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Rising from the ashes: a new Knights ballpark

Charlotte KnightsGiven up for dead by many, a new Charlotte Knights (Class AAA; International League) ballpark pitched for uptown Charlotte is showing some signs of life, as team ownership and local economic-development officials plan on coming up with a new financial formula in coming weeks.

To say the crusade for a new Knights ballpark has been a drawn-out process is an understatement: it’s been going on longer than this website has been around. Right now the road is clear to a new facility: the last of the lawsuits filed by gadfly Jerry Reese have finally been purged from the legal system, as his quest to bring Major League Baseball to Charlotte by blocking a new Knights ballpark (yeah, we’re mystified by the logic, too) was finally rejected by an appeals court.

Which paves the way for a new ballpark on an eight-acre lot near the home of the NFL’s Charlotte Panthers. Right now the Knights and Mecklenburg County are working under a deal signed in 2005 that called for the team to be playing in a new ballpark in 2009.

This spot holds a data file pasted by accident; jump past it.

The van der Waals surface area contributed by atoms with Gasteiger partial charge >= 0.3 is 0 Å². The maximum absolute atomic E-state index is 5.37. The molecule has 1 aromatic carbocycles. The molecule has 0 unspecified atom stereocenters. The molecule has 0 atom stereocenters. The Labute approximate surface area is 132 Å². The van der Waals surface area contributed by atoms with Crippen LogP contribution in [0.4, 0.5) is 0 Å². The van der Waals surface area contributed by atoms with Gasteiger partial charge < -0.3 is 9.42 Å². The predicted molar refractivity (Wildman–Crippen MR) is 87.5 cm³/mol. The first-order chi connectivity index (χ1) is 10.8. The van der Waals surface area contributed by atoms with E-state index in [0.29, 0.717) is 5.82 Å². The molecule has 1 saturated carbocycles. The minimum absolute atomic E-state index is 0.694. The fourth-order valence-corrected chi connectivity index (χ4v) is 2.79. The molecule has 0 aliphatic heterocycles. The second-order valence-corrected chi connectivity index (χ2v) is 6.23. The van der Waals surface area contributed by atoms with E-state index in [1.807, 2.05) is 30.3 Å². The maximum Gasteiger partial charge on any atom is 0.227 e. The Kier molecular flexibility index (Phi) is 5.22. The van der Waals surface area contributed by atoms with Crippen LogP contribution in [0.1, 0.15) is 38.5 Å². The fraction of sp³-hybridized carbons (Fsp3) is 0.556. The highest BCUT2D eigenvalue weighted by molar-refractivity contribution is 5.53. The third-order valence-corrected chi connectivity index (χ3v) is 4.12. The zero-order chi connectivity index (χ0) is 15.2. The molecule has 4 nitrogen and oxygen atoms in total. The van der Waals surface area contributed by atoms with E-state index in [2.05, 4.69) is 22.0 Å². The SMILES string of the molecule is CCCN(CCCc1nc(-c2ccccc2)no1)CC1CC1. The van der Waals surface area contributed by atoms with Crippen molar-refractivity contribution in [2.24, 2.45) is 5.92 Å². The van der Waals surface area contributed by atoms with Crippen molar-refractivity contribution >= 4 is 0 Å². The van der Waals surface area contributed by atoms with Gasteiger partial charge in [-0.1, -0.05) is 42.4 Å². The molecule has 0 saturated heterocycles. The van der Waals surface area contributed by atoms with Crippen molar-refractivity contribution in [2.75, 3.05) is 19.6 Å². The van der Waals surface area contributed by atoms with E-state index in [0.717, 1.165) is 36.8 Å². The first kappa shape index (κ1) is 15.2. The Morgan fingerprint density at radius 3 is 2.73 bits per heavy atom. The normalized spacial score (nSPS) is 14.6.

Obviously that didn’t happen, so a new deal is on the docket. Originally the Knights were willing to pay the total construction cost of a new 11,000-seat ballpark if the county could come through with land, estimated at the time to be $30 million. The land is apparently still available, but the other parameters have changed: the Knights are now looking at a ballpark with a total capacity of 10,000 (which could mean a split of something like 7,500 seats and 2,500 berm seating), which still could cost as much as $46 million, along with $8 million in infrastructure improvements that would ultimately be paid by the county. 

In any case, things are on the move, we’re told. As a tangible sign, the county economic development committee will be discussing a road map toward ballpark completion. There still are some significant hurdles — financing $46 million for Don Beaver and crew will be a challenge, especially given the changes in the local business scene and the rapid loss of local banking institutions — but the good news is that the project is still alive.

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